How Eric Clapton changed Slash’s life forever?


While there are many legendary lead guitarists, few are quite as unique as Guns N’ Roses legend Slash. The global hit “Sweet Child O’ Mine” demonstrates how profoundly his work has penetrated popular culture. The cigarette-smoking, top hat-wearing maestro also has many noteworthy moments to his credit.

Although Slash is primarily a hard rock guitarist, his style of playing crosses many genres, including metal and country. A remarkable talent who learned most of his skills on his own, his story is inspiring to those who aspire to reach his lofty standards. Especially considering that he began playing the guitar at the comparatively late age of 14.

Driven by punk, Aerosmith, and The Rolling Stones, Slash immersed himself in the six-string community upon realising his desire to become a professional musician. He took this very seriously and would sometimes practise for twelve hours a day. So, by the time he joined Tidus Sloan, his first band, in 1981, he was well on his way to becoming an excellent guitarist.

Remarkably, Slash always emulated the best virtuosos in his native England. Slash’s stylistic kinship is with the English classic rock guitarists of the 1960s and 1970s, even though he may have made his claim to fame at the end of the hair metal era in the 1980s. This also makes sense because during his early years as a player, the late Jeff Beck was a man from whom he learned a lot.

In 1988, he stated to Guitar Magazine, “I learn everything by ear.” I would learn about anything that I found interesting or cool. I’d be up to date on Jeff Beck like you’d never know. I would also pick up any lick from Wired, Truth, and Blow by Blow that I felt was really good.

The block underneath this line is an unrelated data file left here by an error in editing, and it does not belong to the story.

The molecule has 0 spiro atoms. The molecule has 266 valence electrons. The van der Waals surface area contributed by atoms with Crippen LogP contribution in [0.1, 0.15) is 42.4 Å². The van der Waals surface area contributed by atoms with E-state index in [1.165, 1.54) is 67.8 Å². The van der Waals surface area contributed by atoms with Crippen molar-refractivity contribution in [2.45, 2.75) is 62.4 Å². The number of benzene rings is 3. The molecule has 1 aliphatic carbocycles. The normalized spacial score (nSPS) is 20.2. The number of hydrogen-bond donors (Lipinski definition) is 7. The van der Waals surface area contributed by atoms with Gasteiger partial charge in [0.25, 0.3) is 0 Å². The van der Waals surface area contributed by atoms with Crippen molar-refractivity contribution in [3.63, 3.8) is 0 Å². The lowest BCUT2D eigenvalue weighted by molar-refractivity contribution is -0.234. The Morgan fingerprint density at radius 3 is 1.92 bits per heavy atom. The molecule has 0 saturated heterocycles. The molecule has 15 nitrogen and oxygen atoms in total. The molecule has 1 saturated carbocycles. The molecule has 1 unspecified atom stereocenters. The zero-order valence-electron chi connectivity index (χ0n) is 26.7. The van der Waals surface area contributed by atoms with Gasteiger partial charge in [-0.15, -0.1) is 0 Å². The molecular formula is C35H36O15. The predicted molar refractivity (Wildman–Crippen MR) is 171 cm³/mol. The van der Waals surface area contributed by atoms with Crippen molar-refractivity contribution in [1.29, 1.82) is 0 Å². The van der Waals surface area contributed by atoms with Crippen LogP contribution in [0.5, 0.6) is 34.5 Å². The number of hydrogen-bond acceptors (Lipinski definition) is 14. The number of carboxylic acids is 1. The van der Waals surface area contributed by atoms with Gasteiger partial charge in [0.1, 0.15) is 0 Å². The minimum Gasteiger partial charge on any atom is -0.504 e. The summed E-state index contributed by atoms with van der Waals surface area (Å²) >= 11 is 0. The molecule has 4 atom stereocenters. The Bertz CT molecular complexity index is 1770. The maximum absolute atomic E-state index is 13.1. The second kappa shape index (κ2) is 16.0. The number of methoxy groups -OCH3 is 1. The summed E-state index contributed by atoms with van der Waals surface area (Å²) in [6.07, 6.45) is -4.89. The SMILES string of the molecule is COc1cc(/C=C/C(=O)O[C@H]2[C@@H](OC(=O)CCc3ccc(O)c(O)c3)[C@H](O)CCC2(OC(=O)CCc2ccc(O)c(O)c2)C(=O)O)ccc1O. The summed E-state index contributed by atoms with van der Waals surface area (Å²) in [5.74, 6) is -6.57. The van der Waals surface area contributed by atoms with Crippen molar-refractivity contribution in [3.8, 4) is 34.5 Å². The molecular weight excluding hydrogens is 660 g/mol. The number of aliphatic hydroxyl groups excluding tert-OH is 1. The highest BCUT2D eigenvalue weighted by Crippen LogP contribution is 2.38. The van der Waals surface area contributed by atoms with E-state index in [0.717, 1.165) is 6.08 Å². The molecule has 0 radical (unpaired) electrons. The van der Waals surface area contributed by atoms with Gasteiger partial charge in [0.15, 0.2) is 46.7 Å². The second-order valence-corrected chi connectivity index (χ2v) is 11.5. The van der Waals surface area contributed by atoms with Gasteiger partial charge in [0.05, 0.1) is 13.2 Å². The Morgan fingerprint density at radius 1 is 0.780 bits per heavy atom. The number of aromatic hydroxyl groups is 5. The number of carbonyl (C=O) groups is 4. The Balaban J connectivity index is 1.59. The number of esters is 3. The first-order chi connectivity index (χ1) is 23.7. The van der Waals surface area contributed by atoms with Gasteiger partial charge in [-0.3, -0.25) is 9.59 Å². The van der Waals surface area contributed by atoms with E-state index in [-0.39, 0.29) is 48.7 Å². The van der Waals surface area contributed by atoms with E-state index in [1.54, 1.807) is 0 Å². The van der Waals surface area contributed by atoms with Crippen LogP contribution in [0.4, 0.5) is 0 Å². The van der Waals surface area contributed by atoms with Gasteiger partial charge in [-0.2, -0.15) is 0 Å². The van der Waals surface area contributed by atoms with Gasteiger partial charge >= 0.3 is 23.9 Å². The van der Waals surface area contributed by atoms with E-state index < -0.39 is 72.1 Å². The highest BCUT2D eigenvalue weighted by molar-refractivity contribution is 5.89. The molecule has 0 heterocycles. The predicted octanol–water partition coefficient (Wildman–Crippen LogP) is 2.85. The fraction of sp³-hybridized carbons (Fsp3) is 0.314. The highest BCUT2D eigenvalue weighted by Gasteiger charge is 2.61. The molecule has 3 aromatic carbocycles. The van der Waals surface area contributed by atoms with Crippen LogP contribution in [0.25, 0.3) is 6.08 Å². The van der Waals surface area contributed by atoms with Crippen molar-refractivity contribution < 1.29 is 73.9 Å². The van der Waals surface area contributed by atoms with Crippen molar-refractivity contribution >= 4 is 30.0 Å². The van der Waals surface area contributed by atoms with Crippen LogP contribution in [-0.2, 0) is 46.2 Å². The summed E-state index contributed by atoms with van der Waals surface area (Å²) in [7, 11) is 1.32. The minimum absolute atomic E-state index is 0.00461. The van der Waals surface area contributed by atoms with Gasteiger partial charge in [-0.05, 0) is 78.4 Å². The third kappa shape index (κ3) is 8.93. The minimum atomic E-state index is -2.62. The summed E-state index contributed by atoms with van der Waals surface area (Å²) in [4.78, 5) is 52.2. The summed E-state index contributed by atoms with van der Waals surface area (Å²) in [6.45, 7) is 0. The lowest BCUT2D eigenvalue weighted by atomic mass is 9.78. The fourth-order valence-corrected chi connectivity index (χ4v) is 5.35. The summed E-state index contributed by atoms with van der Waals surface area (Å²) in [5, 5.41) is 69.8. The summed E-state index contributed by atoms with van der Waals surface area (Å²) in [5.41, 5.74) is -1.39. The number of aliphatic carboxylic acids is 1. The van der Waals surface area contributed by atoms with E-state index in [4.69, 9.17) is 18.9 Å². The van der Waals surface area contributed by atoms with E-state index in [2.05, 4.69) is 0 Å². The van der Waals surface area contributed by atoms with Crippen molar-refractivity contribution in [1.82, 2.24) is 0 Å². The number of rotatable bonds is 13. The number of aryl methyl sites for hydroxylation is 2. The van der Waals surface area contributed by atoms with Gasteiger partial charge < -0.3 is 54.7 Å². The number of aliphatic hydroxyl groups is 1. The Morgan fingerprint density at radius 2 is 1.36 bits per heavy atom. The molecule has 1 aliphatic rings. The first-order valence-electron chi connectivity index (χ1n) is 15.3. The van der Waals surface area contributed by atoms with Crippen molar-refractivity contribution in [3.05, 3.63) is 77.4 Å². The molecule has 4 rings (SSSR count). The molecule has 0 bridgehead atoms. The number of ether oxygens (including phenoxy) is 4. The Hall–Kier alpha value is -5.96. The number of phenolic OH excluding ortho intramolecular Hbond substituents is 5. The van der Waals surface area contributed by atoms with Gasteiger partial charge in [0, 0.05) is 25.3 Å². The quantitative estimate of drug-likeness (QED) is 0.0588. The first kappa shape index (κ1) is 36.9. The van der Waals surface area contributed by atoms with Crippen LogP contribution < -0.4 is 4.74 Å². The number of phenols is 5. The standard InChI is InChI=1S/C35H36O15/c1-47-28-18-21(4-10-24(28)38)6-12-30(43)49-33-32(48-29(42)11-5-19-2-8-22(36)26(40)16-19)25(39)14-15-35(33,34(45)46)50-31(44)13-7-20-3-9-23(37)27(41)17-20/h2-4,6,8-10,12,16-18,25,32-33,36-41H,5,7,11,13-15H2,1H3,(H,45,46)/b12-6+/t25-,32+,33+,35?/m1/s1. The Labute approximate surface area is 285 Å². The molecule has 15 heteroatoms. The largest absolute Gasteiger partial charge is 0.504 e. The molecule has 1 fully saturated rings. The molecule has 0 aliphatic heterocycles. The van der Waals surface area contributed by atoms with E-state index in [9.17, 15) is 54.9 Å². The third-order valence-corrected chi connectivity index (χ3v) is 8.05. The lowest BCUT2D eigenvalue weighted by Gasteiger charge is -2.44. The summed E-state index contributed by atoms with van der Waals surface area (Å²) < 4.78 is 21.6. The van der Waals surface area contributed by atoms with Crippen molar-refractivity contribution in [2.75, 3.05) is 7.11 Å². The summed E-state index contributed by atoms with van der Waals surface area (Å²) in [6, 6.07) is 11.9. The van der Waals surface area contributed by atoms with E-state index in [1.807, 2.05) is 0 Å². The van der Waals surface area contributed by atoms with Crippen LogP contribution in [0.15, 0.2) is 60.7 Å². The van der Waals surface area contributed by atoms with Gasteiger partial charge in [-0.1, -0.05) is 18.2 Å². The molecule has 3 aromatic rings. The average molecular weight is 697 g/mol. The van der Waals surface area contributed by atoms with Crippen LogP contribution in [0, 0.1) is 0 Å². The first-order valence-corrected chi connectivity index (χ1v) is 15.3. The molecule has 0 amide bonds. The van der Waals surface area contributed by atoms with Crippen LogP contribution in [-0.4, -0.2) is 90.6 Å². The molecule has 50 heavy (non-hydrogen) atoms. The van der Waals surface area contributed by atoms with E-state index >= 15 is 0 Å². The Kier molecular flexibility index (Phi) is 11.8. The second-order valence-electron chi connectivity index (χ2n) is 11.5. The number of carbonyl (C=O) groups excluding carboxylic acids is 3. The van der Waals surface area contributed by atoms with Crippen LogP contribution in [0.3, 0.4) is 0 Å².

It’s interesting to note, though, that Slash wasn’t initially shown the path to becoming a legendary guitarist by Jeff Beck. Through a local guitar teacher, he replaced Eric Clapton in The Yardbirds. In an interview with Yahoo! Entertainment, the Guns N’ Roses legend stated that he knew he had to pick up the instrument after hearing the tutor. Robert Walling, play Clapton licks. Slash’s life’s course was permanently altered by this incident.

After attending a nearby music school, Slash’s initial plan to learn the bass was quickly abandoned. Remembering this, he said, “I went over there without an instrument, not knowing what the fu*k I was doing. And, I went in and talked to the teacher. This guy Robert Walling, who I’ve talked to a couple of times over the years.” So he led me into the room and we started talking while he played Clapton-esque licks on the guitar the entire time. And I said, ‘Well, that’s what I want to do’. He goes, ‘That’s not bass, that’s lead guitar.’ And that started. That’s where it went.”




Leave a Reply

You May Also Like